I did manage to make some progress today. I finished up the signal wiring for each channel and tied up a few more loose ends. 

 

I need to start on the SP-14 board soon. Maybe tomorrow.

 

Here is a pic of the wiring and my workspace. Please note: my desk is never this clean except for right now. That is why I took a picture of it.

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Over the last few days I have been able to get most of the PCB populated, so, it is time to make a final decision on the internal layout of the enclosure. As large as this enclosure is, the SP-14 PCB is huge, and space is still somewhat limited. I have attached a few examples of my options. The standard layout does not leave much room for the toroids, so I am exploring some other orientations. I am also trying to keep all of the A/C current localized to one side of the enclosure, and as far away from the PCB as possible. To do this, the best use of space calls for the transformers to be oriented vertically, however I am worried about magnetic interference from the core interacting with the circuit. I need to do more reading on the topic to understand if this is really an issue. Some shielding between the PCB and the transformers may be all that is necessary. I will also have to build mounts that can support the weight of the transformers being mounted on one side to avoid the dreaded shorted turn.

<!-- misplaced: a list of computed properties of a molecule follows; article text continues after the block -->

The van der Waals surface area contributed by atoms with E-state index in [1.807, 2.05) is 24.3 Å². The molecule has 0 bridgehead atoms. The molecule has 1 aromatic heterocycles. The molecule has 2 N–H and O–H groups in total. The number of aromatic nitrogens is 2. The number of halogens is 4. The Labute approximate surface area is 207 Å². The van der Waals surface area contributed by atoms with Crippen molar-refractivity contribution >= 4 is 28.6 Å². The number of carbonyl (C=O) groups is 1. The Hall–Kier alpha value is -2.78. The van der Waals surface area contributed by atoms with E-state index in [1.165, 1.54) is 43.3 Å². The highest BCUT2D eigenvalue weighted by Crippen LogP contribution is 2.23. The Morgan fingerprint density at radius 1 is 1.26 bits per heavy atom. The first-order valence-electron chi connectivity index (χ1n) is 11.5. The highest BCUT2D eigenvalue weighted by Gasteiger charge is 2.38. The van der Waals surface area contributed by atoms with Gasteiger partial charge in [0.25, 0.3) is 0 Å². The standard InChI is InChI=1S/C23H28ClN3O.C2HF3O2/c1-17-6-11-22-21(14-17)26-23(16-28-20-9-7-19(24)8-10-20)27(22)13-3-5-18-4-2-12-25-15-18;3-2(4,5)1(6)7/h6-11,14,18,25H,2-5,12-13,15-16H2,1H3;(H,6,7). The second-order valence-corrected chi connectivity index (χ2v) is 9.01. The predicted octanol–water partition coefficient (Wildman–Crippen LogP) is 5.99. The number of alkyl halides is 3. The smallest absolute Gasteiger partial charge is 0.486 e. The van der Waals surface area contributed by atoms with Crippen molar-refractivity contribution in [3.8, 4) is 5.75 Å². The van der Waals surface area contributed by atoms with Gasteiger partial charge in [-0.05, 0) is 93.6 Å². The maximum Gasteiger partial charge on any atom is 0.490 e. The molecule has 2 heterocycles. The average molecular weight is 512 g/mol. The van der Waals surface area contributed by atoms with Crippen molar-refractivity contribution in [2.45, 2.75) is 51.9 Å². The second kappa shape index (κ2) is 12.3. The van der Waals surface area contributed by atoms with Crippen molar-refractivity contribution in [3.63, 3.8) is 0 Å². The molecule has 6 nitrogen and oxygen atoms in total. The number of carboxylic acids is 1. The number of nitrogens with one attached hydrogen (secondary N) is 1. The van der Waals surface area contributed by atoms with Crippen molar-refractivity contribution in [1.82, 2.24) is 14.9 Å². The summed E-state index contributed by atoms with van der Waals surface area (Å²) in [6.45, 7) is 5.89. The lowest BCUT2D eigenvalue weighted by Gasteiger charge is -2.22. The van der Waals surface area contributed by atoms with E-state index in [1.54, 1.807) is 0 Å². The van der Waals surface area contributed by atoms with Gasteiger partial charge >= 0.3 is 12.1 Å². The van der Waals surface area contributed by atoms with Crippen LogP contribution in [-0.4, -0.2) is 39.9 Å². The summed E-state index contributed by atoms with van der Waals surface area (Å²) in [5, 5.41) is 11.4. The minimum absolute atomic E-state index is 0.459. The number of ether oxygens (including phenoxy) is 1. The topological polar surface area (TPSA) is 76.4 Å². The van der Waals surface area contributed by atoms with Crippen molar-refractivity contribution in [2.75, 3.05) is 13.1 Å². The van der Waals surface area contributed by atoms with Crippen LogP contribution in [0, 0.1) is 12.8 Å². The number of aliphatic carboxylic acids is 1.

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  • 3 weeks later...

I made the decision to mount the transformers vertically. I built a bracket that would that would easily support the weight of both of the transformers without any movement. I also decided to utilize some shielding. I ordered the transformer covers from Antek that fit these toroids. I have used them in all my previous amp builds. They are a little heavy, but they fit perfectly. This configuration allows more space for the PCB.